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New Groove

Published: 2002/02/20
by Dan Alford


A funky Wurlitzer and a sparse drumbeat herald the first track from Topazs second release on Velour Recordings, simply entitled The Zone. Quick additions of rhythm guitar and heavy, throbbing bass precede horns riffs, and the groove is off, slinking its way through a confident strut. There is a pseudo-dub quality to the tune, "Minha Mente", a quality that ties together all the songs on the disc to create a rarity in modern music: a finely crafted, entirely cohesive album. "Our new album The Zone has been really great," says bandleader, namesake and tenor sax cat Topaz, relaxing in New Yorks East Village. "With [the previous Velour release] Listen, the band hadnt gelled yet and there were more special guests. It was more experimental, but its not what we do live. It was more about me doing what I wanted to do in the studio. With The Zone, we were trying represent what we do live. Obviously you never can, but there was a great energy."
But the fall 2001 release of the new CD is just one in a string of important events for the band, the members of which also include Ethan White on Wurlitzer, Tewar on guitar, Squantch on trombone and didgeridoo, Christian Urich on the kit and Jason Kriveloff on bass. Coolly entering the admittedly overcrowded stream of new groovers, Topaz has set itself apart with shear muscle- a graceful strength that massages both body and mind. The interplay of steady rhythms and bouncing beats, solos and broadly textured passages keeps the dance floor packed and forges the perfect late night soundtrack. "As an instrumental band, were real high energy [The music] is not very noodly. Its very precise and to the point. I think it has a New York edge, solidly based in modern dance music, as well as stuff from the seventies." But dont mistake precision for rigidity; Topazs music is just as firmly based in improvisation that draws on the Citys buzz. "You cant ever get a big head [in NYC]," reflects Topaz, "because there are so many bad mother-fuckers, and thats helpful. At the same time, it makes you work really hard because youre never satisfied. Youre always seeing great shows that blow your mind. Youre like Whoa, gotta keep at it. At the same time, youre exposed to everything, even on the street, from Latin music to hip-hop to the sounds you hear just walking around. The energy from all the commotion being here is different. The vibrations are just different because there is so much crazy stuff going on. When you improvise, all that comes out." Indeed, there is also something stylish, something urbane in the bands sound. The harmonization of Topaz and Squantch is superbly balanced and blended, creating warm but dynamic bleats. Likewise, the interaction between Ethan White and Tewar is super-smooth, a true collaboration. "Their comping and interplay is like a solo in itself."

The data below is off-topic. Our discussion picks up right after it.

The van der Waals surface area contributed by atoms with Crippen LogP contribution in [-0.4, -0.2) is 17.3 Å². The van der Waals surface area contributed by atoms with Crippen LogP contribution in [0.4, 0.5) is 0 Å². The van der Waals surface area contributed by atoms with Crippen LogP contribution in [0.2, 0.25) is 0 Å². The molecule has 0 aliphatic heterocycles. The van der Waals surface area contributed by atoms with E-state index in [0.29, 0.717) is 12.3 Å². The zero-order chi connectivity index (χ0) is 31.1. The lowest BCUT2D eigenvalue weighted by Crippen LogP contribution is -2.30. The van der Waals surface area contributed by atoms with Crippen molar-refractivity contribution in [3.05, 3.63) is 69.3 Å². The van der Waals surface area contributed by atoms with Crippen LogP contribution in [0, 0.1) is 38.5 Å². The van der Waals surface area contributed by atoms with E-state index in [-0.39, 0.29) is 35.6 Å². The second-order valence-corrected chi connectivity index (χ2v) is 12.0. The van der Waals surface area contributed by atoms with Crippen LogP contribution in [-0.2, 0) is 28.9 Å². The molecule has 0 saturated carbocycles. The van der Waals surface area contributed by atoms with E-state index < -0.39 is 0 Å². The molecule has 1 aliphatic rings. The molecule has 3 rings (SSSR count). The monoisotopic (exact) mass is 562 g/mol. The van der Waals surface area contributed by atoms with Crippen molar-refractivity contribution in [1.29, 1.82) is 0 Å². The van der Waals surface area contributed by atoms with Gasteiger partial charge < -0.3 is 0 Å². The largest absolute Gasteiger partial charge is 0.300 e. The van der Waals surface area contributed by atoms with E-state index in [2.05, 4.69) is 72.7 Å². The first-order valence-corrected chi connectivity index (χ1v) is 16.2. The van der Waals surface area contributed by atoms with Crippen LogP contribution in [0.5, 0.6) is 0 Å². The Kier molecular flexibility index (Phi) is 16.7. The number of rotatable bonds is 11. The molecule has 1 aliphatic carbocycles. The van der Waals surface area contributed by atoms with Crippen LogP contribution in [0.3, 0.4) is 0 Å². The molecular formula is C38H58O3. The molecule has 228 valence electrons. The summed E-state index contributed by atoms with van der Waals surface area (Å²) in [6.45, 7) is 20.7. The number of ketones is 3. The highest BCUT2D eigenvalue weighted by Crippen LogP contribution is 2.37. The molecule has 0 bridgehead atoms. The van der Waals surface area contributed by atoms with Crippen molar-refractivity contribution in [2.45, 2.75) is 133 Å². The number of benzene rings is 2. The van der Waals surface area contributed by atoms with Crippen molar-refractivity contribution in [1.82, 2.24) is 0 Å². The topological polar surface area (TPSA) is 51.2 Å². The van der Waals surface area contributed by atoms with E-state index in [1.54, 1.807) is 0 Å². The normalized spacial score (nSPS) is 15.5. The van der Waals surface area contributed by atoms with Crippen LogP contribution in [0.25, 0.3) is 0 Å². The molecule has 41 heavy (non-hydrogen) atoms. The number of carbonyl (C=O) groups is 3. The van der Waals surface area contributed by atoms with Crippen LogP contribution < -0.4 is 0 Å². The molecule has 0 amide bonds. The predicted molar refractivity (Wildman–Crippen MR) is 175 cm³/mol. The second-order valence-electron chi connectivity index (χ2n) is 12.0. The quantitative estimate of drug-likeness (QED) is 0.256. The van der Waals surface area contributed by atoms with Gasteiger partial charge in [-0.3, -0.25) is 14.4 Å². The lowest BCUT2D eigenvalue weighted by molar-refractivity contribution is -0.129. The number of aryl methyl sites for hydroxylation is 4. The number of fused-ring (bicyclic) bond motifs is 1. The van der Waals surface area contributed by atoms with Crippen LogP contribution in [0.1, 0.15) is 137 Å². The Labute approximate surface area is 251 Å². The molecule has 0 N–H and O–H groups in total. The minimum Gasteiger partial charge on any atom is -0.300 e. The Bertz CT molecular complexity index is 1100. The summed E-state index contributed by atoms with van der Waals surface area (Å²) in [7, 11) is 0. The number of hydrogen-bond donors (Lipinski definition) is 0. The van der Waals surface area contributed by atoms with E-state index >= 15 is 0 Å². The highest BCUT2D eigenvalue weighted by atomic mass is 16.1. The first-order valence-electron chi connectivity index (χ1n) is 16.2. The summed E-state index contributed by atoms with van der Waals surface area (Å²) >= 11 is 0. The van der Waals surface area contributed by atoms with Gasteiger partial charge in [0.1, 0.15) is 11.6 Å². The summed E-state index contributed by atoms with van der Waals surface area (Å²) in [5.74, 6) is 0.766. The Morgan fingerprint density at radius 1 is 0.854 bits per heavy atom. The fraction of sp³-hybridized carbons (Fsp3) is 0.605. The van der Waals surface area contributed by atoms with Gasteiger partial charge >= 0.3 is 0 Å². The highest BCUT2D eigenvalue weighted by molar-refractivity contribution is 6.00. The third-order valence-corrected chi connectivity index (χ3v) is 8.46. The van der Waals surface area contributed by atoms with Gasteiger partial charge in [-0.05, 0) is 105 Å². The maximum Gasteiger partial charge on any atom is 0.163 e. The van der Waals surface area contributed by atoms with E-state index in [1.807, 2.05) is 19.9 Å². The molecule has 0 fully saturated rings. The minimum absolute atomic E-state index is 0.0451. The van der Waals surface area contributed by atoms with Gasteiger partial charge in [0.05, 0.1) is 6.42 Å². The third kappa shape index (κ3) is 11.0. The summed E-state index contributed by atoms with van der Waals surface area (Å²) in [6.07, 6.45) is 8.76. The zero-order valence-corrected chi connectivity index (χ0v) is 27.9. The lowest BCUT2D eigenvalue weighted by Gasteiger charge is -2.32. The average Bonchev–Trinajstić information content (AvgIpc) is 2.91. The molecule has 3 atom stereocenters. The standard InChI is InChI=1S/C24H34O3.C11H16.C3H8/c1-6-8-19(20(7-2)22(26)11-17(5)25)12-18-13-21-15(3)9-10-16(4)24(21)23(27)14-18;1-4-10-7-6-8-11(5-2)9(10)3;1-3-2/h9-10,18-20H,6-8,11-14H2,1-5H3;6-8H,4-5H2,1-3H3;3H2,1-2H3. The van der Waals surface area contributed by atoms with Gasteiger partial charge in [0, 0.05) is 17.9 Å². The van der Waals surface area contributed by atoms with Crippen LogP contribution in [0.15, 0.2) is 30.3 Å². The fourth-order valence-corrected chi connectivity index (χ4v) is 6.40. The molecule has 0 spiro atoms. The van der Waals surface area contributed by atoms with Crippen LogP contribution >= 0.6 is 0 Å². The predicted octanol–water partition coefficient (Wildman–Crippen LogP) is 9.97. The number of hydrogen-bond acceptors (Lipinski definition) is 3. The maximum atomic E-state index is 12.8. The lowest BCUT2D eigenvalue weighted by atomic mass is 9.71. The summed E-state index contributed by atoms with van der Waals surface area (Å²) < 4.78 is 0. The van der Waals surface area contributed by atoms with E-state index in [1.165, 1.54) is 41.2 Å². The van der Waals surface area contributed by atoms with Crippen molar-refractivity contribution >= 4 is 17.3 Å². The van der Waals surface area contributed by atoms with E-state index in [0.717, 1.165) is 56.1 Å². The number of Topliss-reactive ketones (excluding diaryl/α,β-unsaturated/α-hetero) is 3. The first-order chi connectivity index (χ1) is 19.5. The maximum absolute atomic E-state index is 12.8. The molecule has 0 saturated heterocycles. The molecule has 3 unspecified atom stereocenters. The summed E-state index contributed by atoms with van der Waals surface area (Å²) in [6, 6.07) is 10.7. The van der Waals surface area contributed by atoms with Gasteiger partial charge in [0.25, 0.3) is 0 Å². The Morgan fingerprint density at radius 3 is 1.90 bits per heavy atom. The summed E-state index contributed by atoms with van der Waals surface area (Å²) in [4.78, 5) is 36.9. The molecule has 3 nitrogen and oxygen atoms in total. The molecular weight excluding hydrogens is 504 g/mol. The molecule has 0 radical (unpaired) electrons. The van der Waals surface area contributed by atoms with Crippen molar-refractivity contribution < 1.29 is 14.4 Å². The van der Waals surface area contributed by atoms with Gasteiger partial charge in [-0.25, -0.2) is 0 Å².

Part of Topazs sophistication also comes from its fairly unique vocal arrangements that have band members essentially singing just choruses with no verses. "A lot of bands closer to our genre might be afraid to bust out and sing a little bit. We like to do it and have fun and incorporate it as another instrument." Whether the stark line "In my mind," from "Minha Mente" or the chorus from "World is a Ghetto", the vocals add another layer to the overall sheen, not to mention a nice point of return from long, silky keyboard passages, or wild blowing sessions from Squanch.
Its this combination of strength and style, precision and improvisation that has allowed Topaz to hit the national touring scene and gain exposure to some larger audiences. For instance, Topaz had the opening set at the 2001 Gathering of the Vibes. "We were one of the few bands that actually got to play our whole set. And it was amazing to me that people just didnt care about the rain; the vibes were still there man. Berkfest was good too. We just played with String Cheese [on their New Years Eve run in San Francisco] and we did a late night show at the Boom-Boom Room that was totally off the hook. That was totally sold out, with a line around the block. We did a late night at Jazz Fest too, and that kind of put us on the map in a big way." As the band continues to make forays into new areas, with February dates in Colorado and a series of four shows in the South East with Soulive, it always brings its bad ass "4th & D" special with it. "Its always a party and theres always a lot of love in the air and people are always getting down."
True enough. At a recent gig at NYCs Knitting Factory the band shook the balcony with song after song of sweaty sweet funk, powering straight past a set break because the beat just would not break. By the end of the show, the crowd was howling and whistling and stomping its collective feet. The band answered back with a raging version of "Fat City Strut" that had everyone on the floor and on the stage and even behind the bar jumping as high as possible, bursting with renewed vitality.
Topaz is definitely carving out its own spot in the musical world, but Topaz himself also sees the band as part of a larger musical movement. "The excitement for me of whats going on in the scene, and I think we embody this, is that these kids are going out, older people too, to hear what is basically just jazz over dance beats, which is what jazz was originally. I think its an incredible thing. Some people arent quite as blown away as they should be that these kids are going out and going crazy over improvisational instrumental music. Even five years ago, the jamband scene might have been happening, but the instrumental side of it, the more jazz influenced side of it wasnt happening. I think its just getting bigger and bigger; I think were on the edge of something." For more information on Topaz check the bands website and the Velour Recordings website

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